What to do with an “outweigh” question in IELTS Writing Task 2

One of my students has recently asked this important question:

“Do you need to include an opinion in an advantage/disadvantage essay?”

To answer this question, let’s take a look at a couple of examples IELTS Writing Task 2 questions:

Type 1:

The development of tourism contributed to English becoming the most prominent language in the world. Some people think this will lead to English becoming the only language to be spoken globally.

What are the advantages and disadvantages of having one language in the world?

Type 2:

Economic progress is often used to measure a country’s success. However, some people believe that other factors are more important.

What other factors should also be considered when measuring a country’s success?
Do you think one factor is more important than others?

Type 3:

Some people say that the only reason for learning a foreign language is in order to travel to or work in a foreign country. Others say that these are not the only reasons why someone should learn a foreign language.

Discuss both these views and give your own opinion.

Type 1 is quite straightforward. All you have to do is present the pros and cons without having to give an opinion. However, you would still need to state your position clearly in your writing, as the assessment of your IELTS essay depends on this. Your position is your point of view/opinion or attitude on the question. In the example above, which do you support: advantages or disadvantages? Mention this in either your introduction or conclusion. It does not matter what proportion of your essay you give to each part: 50/50, 60/40, 80/20. The ratio will depend on what you believe in. Your own position/opinion will add to whichever view you support and may mean that you write more on that part. Also, sometimes, there are more obvious arguments on one side than the other (ie. more advantages than disadvantages).

Type 1 suggested IELTS essay structure:

Introduction

  • Paraphrase
  • Thesis + Your position/opinion

Body 1

  • Main idea (Topic sentence): Advantages
  • Supporting points: Why is this an advantage?
  • Examples

Body 2

  • Main idea (Topic sentence): Disadvantages
  • Supporting points: Why is this a disadvantage?
  • Examples

Conclusion

  • Summary/Re-statement of position (opinion)

Type 2 suggested IELTS essay structure:

Introduction

  • Paraphrase
  • Thesis + Your position/opinion

Body 1 (Strong part)

  • Main idea (Topic sentence)
  • Supporting point 1: Why is this stronger than the other?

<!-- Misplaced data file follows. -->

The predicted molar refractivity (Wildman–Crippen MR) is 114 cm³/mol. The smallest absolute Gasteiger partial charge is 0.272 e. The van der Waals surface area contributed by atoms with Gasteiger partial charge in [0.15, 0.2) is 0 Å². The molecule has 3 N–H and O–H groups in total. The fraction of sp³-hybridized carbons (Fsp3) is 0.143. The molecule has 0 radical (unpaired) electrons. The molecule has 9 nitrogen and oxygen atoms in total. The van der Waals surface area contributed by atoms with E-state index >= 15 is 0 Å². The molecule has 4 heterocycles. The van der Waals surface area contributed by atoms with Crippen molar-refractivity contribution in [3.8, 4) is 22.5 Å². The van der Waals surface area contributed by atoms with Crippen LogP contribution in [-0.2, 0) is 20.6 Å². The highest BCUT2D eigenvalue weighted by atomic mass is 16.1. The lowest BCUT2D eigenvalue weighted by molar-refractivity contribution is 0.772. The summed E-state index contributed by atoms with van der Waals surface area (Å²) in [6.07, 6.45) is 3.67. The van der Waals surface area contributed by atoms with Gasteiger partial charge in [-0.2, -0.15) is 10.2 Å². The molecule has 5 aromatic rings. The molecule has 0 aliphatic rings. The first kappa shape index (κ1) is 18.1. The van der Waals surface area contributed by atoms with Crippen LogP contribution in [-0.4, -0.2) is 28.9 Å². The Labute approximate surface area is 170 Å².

• Example 1
  • Supporting point 2: Why is this stronger than the other?
  • Example 2

Body 2 (Weak part)

  • Main idea (Topic sentence)
  • Supporting point: Why is this a weak part?
  • Example

Conclusion

  • Summary/Re-statement of position (opinion)

 

Type 3 suggested IELTS essay structure:

Introduction

  • Paraphrase
  • Thesis + Your position/opinion

Body 1

  • Main idea (Topic sentence): Advantages
  • Supporting points: Why is this an advantage?
  • Examples

Body 2

  • Main idea (Topic sentence): Disadvantages
  • Supporting points: Why is this a disadvantage?
  • Examples

Conclusion

  • Re-statement of position/opinion + Explanation

 

What are the differences?

So basically, in Type 1, IELTS candidates should aim to present both sides equally, although this may not be strictly followed. You will not lose marks for this but you will lose a band score if there is no position in your writing.

In Type 2, you will need to provide a clear explanation in your main body of why one part is more important than the other. Otherwise, you will not *address all parts of the task to reach a minimum band score of 7. You should target for a 60-40 or 80-20 ratio, depending on which side you support, not 50-50.

Type 3 requires candidates to state their position or opinion after having discussed both sides of the topic. Instead of the usual one sentence, your conclusion might be a little longer as your would need to give an explanation as to why you support one side, both sides, or no sides.

 

The important thing to remember is that you need to state your position/opinion in any essay type. The word “opinion” is just another word for “position” (as I have explained above). They are not different. The only thing that is different is just how you present your arguments. Do not let this confuse you.

 

Until next time!

Print Friendly

Leave a Reply

Your email address will not be published. Required fields are marked *